θ | 1.3732 | 1.4636 | 1.4546 | 1.4297 | 1.6744 | 1.4771 | 1.6084 | |

λ > 0 bivariate regression | intercept | 0.0504 | 0.0361 | 0.0348 | 0.0283 | 0.0643 | 0.0419 | 0.0518 |

slope | 0.9429 | 0.9700 | 0.9643 | 0.9745 | 0.9632 | 0.9684 | 0.9520 | |

R^{2} | 0.9973 | 0.9993 | 0.9992 | 0.9995 | 0.9966 | 0.9988 | 0.9979 |

^{†}includes identified overlap matchings with a 2-tuple.

**Table 5.**The matrix appearing in both https://stackoverflow.com/questions/11966515/find-all-lineary-dependent-subsets-of-vectors (accessed on 24 October 2023) and https://math.stackexchange.com/questions/182753/find-all-linearly-dependent-subsets-of-this-set-of-vectors (accessed on 24 October 2023), with its rows labeled to indicate its transpose.

c_{1} | c_{2} | c_{3} | c_{4} | c_{5} | c_{6} | |
---|---|---|---|---|---|---|

r_{1} | 1 | 1 | 1 | 0 | 1 | 0 |

r_{2} | 0 | 0 | 1 | 0 | 0 | 0 |

r_{3} | 1 | 0 | 0 | 0 | 0 | 0 |

r_{4} | 0 | 0 | 0 | 1 | 0 | 0 |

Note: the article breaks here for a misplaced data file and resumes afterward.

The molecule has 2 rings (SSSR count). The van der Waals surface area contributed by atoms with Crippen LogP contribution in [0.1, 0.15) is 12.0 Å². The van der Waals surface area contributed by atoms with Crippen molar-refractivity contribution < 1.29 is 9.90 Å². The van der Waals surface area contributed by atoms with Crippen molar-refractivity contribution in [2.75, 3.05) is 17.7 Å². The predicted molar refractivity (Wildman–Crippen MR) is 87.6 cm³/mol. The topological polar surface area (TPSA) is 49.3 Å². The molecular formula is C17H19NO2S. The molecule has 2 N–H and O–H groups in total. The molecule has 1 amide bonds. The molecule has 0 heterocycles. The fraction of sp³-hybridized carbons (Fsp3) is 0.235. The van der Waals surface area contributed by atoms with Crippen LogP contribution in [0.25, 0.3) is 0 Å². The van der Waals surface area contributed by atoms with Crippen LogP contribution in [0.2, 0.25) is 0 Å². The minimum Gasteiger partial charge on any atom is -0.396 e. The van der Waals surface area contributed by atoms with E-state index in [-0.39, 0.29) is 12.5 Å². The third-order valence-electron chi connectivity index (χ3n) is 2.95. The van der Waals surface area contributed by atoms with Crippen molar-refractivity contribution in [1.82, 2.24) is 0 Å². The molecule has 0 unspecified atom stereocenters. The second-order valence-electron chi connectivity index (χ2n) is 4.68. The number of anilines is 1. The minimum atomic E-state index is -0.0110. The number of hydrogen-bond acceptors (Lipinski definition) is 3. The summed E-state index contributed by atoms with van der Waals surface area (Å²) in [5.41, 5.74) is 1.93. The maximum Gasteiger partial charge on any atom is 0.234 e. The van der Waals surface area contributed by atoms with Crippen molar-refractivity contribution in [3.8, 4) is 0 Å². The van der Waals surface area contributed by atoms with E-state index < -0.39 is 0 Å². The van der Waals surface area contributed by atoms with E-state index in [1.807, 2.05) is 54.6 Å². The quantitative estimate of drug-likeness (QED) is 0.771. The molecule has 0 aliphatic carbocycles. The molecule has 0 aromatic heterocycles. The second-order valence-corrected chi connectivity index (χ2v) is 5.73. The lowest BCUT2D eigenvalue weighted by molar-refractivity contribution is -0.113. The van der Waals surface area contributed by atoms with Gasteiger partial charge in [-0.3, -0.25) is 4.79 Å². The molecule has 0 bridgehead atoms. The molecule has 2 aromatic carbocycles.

r_{5} | 1 | 1 | 0 | 0 | 1 | 0 |

r_{6} | 0 | 0 | 1 | 1 | 0 | 0 |

r_{7} | 1 | 0 | 1 | 1 | 0 | 0 |

_{j}denotes column j, and r

_{j}denotes row j; transposing the rows and columns produces the binary rows matrix.

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**MDPI and ACS Style**

Griffith, D.A.
Some Comments about Zero and Non-Zero Eigenvalues from Connected Undirected Planar Graph Adjacency Matrices. *AppliedMath* **2023**, *3*, 771-798.
https://doi.org/10.3390/appliedmath3040042

**AMA Style**

Griffith DA.
Some Comments about Zero and Non-Zero Eigenvalues from Connected Undirected Planar Graph Adjacency Matrices. *AppliedMath*. 2023; 3(4):771-798.
https://doi.org/10.3390/appliedmath3040042

**Chicago/Turabian Style**

Griffith, Daniel A.
2023. "Some Comments about Zero and Non-Zero Eigenvalues from Connected Undirected Planar Graph Adjacency Matrices" *AppliedMath* 3, no. 4: 771-798.
https://doi.org/10.3390/appliedmath3040042